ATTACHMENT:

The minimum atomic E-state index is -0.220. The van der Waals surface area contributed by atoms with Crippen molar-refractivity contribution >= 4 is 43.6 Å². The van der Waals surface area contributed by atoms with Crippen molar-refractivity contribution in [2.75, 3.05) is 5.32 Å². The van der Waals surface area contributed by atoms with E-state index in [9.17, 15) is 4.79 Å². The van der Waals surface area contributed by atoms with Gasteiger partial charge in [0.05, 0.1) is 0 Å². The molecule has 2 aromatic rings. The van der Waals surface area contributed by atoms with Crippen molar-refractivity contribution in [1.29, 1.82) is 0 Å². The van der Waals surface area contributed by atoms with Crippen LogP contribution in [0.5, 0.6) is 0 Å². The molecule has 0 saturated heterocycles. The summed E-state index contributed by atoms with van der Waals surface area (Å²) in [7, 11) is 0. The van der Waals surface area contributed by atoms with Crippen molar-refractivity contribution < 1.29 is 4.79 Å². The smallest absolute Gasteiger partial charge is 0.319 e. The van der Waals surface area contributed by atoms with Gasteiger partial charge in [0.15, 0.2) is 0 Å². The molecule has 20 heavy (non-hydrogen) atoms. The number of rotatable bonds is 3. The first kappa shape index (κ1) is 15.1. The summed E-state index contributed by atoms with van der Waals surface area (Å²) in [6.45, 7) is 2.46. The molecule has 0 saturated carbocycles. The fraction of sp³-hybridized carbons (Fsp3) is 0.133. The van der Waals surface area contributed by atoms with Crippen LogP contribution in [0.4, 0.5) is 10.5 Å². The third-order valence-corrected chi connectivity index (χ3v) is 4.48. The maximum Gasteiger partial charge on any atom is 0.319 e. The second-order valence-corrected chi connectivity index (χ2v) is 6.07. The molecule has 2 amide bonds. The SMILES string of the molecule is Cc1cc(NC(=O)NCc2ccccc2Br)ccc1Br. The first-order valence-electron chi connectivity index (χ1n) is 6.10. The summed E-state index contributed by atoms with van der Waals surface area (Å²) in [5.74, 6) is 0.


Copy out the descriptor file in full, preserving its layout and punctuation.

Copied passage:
The minimum atomic E-state index is -0.220. The van der Waals surface area contributed by atoms with Crippen molar-refractivity contribution >= 4 is 43.6 Å². The van der Waals surface area contributed by atoms with Crippen molar-refractivity contribution in [2.75, 3.05) is 5.32 Å². The van der Waals surface area contributed by atoms with E-state index in [9.17, 15) is 4.79 Å². The van der Waals surface area contributed by atoms with Gasteiger partial charge in [0.05, 0.1) is 0 Å². The molecule has 2 aromatic rings. The van der Waals surface area contributed by atoms with Crippen molar-refractivity contribution in [1.29, 1.82) is 0 Å². The van der Waals surface area contributed by atoms with Crippen LogP contribution in [0.5, 0.6) is 0 Å². The molecule has 0 saturated heterocycles. The summed E-state index contributed by atoms with van der Waals surface area (Å²) in [7, 11) is 0. The van der Waals surface area contributed by atoms with Crippen molar-refractivity contribution < 1.29 is 4.79 Å². The smallest absolute Gasteiger partial charge is 0.319 e. The van der Waals surface area contributed by atoms with Gasteiger partial charge in [0.15, 0.2) is 0 Å². The molecule has 20 heavy (non-hydrogen) atoms. The number of rotatable bonds is 3. The first kappa shape index (κ1) is 15.1. The summed E-state index contributed by atoms with van der Waals surface area (Å²) in [6.45, 7) is 2.46. The molecule has 0 saturated carbocycles. The fraction of sp³-hybridized carbons (Fsp3) is 0.133. The van der Waals surface area contributed by atoms with Crippen LogP contribution in [0.4, 0.5) is 10.5 Å². The third-order valence-corrected chi connectivity index (χ3v) is 4.48. The maximum Gasteiger partial charge on any atom is 0.319 e. The second-order valence-corrected chi connectivity index (χ2v) is 6.07. The molecule has 2 amide bonds. The SMILES string of the molecule is Cc1cc(NC(=O)NCc2ccccc2Br)ccc1Br. The first-order valence-electron chi connectivity index (χ1n) is 6.10. The summed E-state index contributed by atoms with van der Waals surface area (Å²) in [5.74, 6) is 0.